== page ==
When we consider the Internet of Things (IoT) the numbers quickly reach beyond the bounds of human comprehension. The number of devices is set to double from 15 billion in 2015 to 31 billion in 2020 and double again by 2024 according to a report by IHS Markit. Gartner predicts that by 2021, 1 million IoT devices will be coming online every hour.
But even bigger numbers emerge when we think about the “Internet of machine-generated data”. Each one of these billions of devices may be capable of sending messages as frequently as once a second. The messages may range from a few bytes to a few kilobytes in length. Multiply all these numbers together and the potential bandwidth hit becomes apparent.
However, pause for a moment and ask if it’s really necessary to send so much data surging through the network. What will be done with all that data? What is the business value?
The answers differ by industry, so let’s narrow our focus to one industry that has long experience of machine-generated data: manufacturing. The rapid miniaturization and price decrease for sensor technology, as well as a proliferation of new connectivity options, is enabling manufacturers to monitor and apply predictive analytics to ever more aspects of their processes.
The traditional approach to such analytics has been to route all this measurement data to a central facility with large scale computing services. Skilled data scientists here analyze the data, draw conclusions about problems and opportunities, and make recommendations to the various plants and processes. The approach is problematic for several reasons. For a large manufacturer with plants in many locations, the central facility may be distant, perhaps on the other side of the world, introducing significant delays in response time. Centrally based data scientists are less familiar with local conditions in the plants, and so less knowledgeable about the context of the data and the nuances of possible solutions. With additional sensors and more frequent measurements, the volumes of data being transferred may become challenging.
Furthermore, in many cases, ongoing measures of a variable are usually of less value than the ability to recognize a significant change in the data. For example, sending the mostly unchanging temperature of a furnace to headquarters every few minutes adds nothing to predictive analytics. A gradual or sharp change in temperature, combined with changes in other variables, is of much greater value for analytic purposes, but may also signal some problem that much be urgently addressed locally first.
Such considerations lead inevitably to an important question. Could we move the analytic function to the data, rather than the data to the analytic function? This approach has been widely seen in the big data environment, but applying it to the analytic process for machine-generated data requires an understanding of the different phases of the process.
Initial in-depth analysis and model development is best done by expert data scientists with access to large scale computing and extensive data sets. However, during day-to-day operations, running the models against live data is best done close to the data source. This could be on a server within the plant, if data from several machines is needed as input, or if the machines have no intelligence. In cases where a machine does have an embedded computer, the analysis is relatively simple, and requires data only from that machine, the analytics can be run there, right at the edge of the network. In either case, only the results are returned to the business users. Model maintenance and upgrade is the responsibility of the central group of data scientists.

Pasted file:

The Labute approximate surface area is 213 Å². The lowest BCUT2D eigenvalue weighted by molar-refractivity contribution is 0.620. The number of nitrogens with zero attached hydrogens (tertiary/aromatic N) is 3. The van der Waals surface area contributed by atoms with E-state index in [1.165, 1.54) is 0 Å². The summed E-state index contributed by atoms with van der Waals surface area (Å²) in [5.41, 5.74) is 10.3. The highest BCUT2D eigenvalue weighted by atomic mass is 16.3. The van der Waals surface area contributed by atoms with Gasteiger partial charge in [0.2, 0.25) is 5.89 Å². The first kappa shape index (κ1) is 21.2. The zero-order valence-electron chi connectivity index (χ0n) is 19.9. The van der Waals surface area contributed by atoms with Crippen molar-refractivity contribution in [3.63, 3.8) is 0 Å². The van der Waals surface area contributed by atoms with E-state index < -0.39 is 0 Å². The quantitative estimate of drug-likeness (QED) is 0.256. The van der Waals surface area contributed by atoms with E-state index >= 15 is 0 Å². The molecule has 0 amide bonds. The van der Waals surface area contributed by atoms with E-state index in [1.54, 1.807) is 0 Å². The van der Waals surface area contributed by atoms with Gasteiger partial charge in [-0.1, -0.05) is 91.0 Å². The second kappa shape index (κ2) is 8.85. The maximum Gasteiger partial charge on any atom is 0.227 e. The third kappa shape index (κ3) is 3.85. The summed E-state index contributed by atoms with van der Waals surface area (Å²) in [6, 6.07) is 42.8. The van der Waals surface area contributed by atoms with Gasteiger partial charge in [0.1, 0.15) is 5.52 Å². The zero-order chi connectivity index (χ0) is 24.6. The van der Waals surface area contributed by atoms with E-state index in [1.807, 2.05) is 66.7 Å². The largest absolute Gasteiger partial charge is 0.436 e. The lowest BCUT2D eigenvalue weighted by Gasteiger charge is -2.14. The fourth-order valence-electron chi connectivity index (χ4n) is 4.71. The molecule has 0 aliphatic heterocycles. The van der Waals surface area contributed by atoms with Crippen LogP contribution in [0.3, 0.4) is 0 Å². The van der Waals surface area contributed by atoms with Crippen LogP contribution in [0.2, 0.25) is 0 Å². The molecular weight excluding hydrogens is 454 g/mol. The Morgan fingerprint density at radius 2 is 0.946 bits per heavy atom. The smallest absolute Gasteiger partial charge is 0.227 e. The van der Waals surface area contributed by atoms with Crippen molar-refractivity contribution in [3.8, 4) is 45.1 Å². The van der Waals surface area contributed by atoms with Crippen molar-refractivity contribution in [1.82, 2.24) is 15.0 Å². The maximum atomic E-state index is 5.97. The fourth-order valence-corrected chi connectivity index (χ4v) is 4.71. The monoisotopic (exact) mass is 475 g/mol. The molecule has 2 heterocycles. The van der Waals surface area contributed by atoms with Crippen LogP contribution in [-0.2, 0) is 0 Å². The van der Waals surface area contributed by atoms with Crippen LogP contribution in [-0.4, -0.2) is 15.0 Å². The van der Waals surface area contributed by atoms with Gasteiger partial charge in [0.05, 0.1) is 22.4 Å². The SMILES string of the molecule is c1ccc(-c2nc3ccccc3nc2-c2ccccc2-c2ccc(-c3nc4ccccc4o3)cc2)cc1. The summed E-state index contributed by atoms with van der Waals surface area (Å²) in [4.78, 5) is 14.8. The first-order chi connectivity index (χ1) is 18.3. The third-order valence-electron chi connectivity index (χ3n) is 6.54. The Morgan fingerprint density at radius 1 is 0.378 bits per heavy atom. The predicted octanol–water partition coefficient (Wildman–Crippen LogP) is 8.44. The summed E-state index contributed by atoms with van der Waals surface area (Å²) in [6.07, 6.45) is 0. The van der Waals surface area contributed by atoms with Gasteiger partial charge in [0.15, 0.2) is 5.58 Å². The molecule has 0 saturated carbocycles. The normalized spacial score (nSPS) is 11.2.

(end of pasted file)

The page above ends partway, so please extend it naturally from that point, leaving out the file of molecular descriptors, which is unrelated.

Clearly, this approach requires a distributable analytic model coded in a language appropriate for the plant server or a machine’s on-board computer. Furthermore, a two-way distribution infrastructure is needed. Both these components exist within Statistica’s Native Distributed Analytics Architecture. Models can be exported from the central Statistica instance in Java, PMML, C, C++, and SQL. Statistica works with a variety of partners to deliver and leverage analytics at the edge.
This approach offers significant benefits in the manufacturing environment (as well as in other industries). On the technical side, it has a lighter network footprint; only data that absolutely needs to be transferred to the central location is actually carried. The business side benefits are more important. First, local plant resources can prepare data and make it available immediately to address urgent situations (as well as subsetting it prior to dispatch to the central analytic environment). Second, local expertise is available for ongoing analytic work, supporting the growth of citizen data scientists across the enterprise adding much needed resources to this important area. Third, with plant-level skills and skin in the analytic game, faster and locally appropriate decisions and actions are enabled, with improved return on investment.
With analytic resources and skills appropriately dispersed between central and distributed environments, manufacturers can achieve early and valuable benefits from the substantial volumes of additional data becoming available as modern IoT devices are promulgated in plants and warehouses across the enterprise.
About the author:
Dr. Barry Devlin is a founder of the data warehousing industry, defining its first architecture in 1985. A foremost authority on business intelligence (BI), big data and beyond, he is respected worldwide as a visionary and thought-leader in the evolving industry.